Transparency & accountability isn’t just for money
For the most part, blockchain has changed finance for the better. The financial world has long been in serious need of transparency, honesty and accountability, which is exactly what blockchain’s general ledger allows. As blockchain’s popularity increases, the technology is being used in other industries too. In fact, it has utility in every business where important info or assets are involved. So, exactly which sectors are benefitting from blockchain technology, and how?
Before the advent of MP3 and mass music sharing, it was easy for an artist or record label to track their success. Now, digitisation has made this far more difficult by complicating ownership rights. It can also be difficult to know if all of the song or album’s contributors are receiving their fair share of revenue. Blockchain is bringing much needed transparency to the music industry, addressing problems with royalty distribution, licensing and artist equity. PeerTracks, for instance, released their MUSE blockchain in 2015. MUSE is specifically designed to manage copyrights and payments, as well as supplying artists with valuable information about their followers. Other companies in this area include Bittunes and Ujo Music.
2. Event ticketing
It’s common to miss out on tickets for a popular gig, concert or show. After trawling verified ticket sites, many people turn to secondary sales platforms. Unfortunately, these sites can be fraudulent and extortionate, charging inflated prices for tickets that, in some cases, never even exist. It’s such a big problem that the UK government has prohibited bots from purchasing tickets for ridiculously expensive resales. Citizen Ticket aims to bring transparency, security and fairness to ticket sales. Their ethical ticket platform, BitTicket, is the first to use blockchain in the ticket sales industry. BitTicket combats counterfeiting by making every ticket sale publicly verifiable on the blockchain, guaranteeing the value of the ticket. BitTicket sales also contribute to two charities – the Movember Foundation and SkatePal.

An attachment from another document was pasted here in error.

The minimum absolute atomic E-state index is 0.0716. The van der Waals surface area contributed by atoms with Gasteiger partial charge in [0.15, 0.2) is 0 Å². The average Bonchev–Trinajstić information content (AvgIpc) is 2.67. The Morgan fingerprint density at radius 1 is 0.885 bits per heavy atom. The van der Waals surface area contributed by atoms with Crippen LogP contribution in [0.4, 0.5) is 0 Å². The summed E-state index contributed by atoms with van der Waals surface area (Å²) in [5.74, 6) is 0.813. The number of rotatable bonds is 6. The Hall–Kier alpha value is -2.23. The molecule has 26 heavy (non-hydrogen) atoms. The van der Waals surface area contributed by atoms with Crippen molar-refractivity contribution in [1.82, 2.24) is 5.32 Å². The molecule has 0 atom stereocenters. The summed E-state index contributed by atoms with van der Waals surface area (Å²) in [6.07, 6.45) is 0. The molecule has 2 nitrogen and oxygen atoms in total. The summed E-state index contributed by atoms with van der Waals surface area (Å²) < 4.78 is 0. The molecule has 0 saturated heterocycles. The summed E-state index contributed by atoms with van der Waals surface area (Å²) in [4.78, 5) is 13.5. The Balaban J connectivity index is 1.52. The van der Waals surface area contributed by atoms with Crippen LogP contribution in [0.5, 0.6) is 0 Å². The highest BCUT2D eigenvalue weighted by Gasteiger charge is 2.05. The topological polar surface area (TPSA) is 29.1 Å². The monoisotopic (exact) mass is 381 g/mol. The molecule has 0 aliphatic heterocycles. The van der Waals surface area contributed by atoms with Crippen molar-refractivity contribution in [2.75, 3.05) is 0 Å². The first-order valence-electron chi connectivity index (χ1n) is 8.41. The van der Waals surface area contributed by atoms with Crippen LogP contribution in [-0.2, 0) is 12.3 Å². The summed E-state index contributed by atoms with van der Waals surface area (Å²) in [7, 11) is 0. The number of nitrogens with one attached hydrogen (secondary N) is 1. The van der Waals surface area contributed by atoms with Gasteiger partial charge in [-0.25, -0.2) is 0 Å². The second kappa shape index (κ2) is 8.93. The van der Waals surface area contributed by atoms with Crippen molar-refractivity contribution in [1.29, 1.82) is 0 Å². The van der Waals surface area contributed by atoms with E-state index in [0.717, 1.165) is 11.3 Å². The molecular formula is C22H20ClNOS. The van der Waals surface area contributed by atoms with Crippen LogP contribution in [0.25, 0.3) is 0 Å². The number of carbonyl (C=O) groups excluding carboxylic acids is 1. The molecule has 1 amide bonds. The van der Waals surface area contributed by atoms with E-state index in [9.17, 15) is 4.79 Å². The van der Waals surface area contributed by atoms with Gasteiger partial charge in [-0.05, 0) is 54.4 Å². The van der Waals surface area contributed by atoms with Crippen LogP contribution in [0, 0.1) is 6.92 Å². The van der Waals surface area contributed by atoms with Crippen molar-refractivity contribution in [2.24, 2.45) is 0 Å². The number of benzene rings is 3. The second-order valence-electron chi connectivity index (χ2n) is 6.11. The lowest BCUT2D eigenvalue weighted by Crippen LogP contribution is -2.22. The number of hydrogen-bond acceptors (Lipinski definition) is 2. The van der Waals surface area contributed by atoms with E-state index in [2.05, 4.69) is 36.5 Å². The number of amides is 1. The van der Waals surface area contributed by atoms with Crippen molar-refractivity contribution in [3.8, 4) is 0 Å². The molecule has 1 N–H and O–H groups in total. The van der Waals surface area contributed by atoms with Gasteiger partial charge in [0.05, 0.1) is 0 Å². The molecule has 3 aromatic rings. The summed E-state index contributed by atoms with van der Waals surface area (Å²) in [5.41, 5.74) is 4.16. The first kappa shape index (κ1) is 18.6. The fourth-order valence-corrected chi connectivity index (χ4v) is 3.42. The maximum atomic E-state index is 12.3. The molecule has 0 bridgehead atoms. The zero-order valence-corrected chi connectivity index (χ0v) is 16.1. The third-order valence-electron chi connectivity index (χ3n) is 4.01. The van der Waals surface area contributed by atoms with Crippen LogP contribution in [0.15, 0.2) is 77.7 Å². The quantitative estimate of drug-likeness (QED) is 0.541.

Within healthcare, blockchain has the potential to protect both patients and medical facilities from administration mishaps, insurance debates and data infringements. For example, personal health records could be stored on the blockchain with a private key which, allowing only authorised individuals to access them. Surgery receipts could be stored on a blockchain and then sent to insurance providers to prove that an operation has taken place. The tech could also be used for general healthcare management, including the supervision of drug prescription, regulation compliance, test results and keeping track of medical supplies.
4. Cloud storage
Cloud services are generally centralised, meaning that users rely on a single provider to keep their information safe. Public cloud services are especially vulnerable to cybersecurity breaches, and are completely unsuited to sensitive data. According to Nasdaq, blockchain will disrupt cloud solutions within the next three to five years by decentralising storage. By placing online assets in more than one location, users can benefit from the security of multiple providers. US startup Storj is currently testing a blockchain cloud network to improve security and decrease dependency. Eventually, blockchain could allow any Internet user to store data for an agreed price.
5. Digital security
Even if you don’t realise it, so much of your personal identity is stored online. Now, even passports can be electronic. It’s vital to protect this data against malicious influences, and blockchain could help to do so. Important personal and business records can be stored on the general ledger, given an address with a public IP, and then confirmed by Blockchain users. In many ways, this is safer than carrying around physical documents. Blockchain tech could also make record-keeping more reliable by encrypting documents and giving access to authorised citizens. Smart contracts are one example of this, confirming any agreement made between parties. Looking forward, citizens could eventually use one blockchain based ID for all identification needs. . . but whether this is the safest method is up for debate.
6. Digital Voting
For hundreds of years, voters have turned up to polling stations and submitted paper ballots. In a digitised world, it’s a wonder that this outdated institution still exists. Numerous countries have tested e-voting with ID cards, mobile phones and private webpages, but reluctance remains. The reason is simple – security. How do you make sure votes remain confidential, whilst verifying the choices made by the electorate? Blockchain could be the answer. In 2014, Denmark’s Liberal Alliance party became the first to use blockchain voting. Instead of replacing incumbent infrastructure, blockchain technology could work alongside it to verify voter’s identities before they submit their vote. The vote would essentially become a transaction, stored on the general ledger but anonymous to all other parties.
Blockchain is a versatile and effective method of encouraging honesty and openness in business, regardless of industry. It enables greater security for assets, personal information, important records and contractual agreements through a distributed and reliable platform. However, blockchain technology is already struggling to keep up with demand. Coinbase hiccups earlier in the year and this month’s Ethereum crash show that the system is far from perfect. Hopefully, the usefulness of blockchain in so many different sectors will encourage miners and developers to find a solution to these problems.